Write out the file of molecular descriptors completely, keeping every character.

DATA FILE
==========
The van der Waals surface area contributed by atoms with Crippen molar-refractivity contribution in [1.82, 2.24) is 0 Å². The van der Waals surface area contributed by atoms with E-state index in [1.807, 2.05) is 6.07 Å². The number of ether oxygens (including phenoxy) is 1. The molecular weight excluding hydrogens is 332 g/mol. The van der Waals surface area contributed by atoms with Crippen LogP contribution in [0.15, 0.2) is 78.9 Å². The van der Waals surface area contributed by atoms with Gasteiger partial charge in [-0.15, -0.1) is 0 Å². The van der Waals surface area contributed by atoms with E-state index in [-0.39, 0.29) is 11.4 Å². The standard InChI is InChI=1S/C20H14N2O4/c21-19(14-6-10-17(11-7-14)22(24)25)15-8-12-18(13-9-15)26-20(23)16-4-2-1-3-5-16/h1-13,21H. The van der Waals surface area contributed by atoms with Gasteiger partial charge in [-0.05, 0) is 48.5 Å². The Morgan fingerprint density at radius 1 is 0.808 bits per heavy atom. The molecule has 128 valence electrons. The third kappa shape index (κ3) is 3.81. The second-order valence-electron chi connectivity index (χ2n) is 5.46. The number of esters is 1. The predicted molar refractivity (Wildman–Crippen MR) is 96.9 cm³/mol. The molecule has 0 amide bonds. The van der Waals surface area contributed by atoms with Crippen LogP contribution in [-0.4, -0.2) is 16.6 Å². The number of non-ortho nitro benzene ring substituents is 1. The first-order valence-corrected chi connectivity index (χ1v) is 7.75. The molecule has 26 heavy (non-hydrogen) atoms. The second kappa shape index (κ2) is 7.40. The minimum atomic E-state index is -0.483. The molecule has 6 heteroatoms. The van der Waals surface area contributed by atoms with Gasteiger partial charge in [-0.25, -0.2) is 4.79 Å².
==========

The van der Waals surface area contributed by atoms with Crippen molar-refractivity contribution in [1.82, 2.24) is 0 Å². The van der Waals surface area contributed by atoms with E-state index in [1.807, 2.05) is 6.07 Å². The number of ether oxygens (including phenoxy) is 1. The molecular weight excluding hydrogens is 332 g/mol. The van der Waals surface area contributed by atoms with Crippen LogP contribution in [0.15, 0.2) is 78.9 Å². The van der Waals surface area contributed by atoms with Gasteiger partial charge in [-0.15, -0.1) is 0 Å². The van der Waals surface area contributed by atoms with E-state index in [-0.39, 0.29) is 11.4 Å². The standard InChI is InChI=1S/C20H14N2O4/c21-19(14-6-10-17(11-7-14)22(24)25)15-8-12-18(13-9-15)26-20(23)16-4-2-1-3-5-16/h1-13,21H. The van der Waals surface area contributed by atoms with Gasteiger partial charge in [-0.05, 0) is 48.5 Å². The Morgan fingerprint density at radius 1 is 0.808 bits per heavy atom. The molecule has 128 valence electrons. The third kappa shape index (κ3) is 3.81. The second-order valence-electron chi connectivity index (χ2n) is 5.46. The number of esters is 1. The predicted molar refractivity (Wildman–Crippen MR) is 96.9 cm³/mol. The molecule has 0 amide bonds. The van der Waals surface area contributed by atoms with Crippen LogP contribution in [-0.4, -0.2) is 16.6 Å². The number of non-ortho nitro benzene ring substituents is 1. The first-order valence-corrected chi connectivity index (χ1v) is 7.75. The molecule has 26 heavy (non-hydrogen) atoms. The second kappa shape index (κ2) is 7.40. The minimum atomic E-state index is -0.483. The molecule has 6 heteroatoms. The van der Waals surface area contributed by atoms with Gasteiger partial charge in [-0.25, -0.2) is 4.79 Å².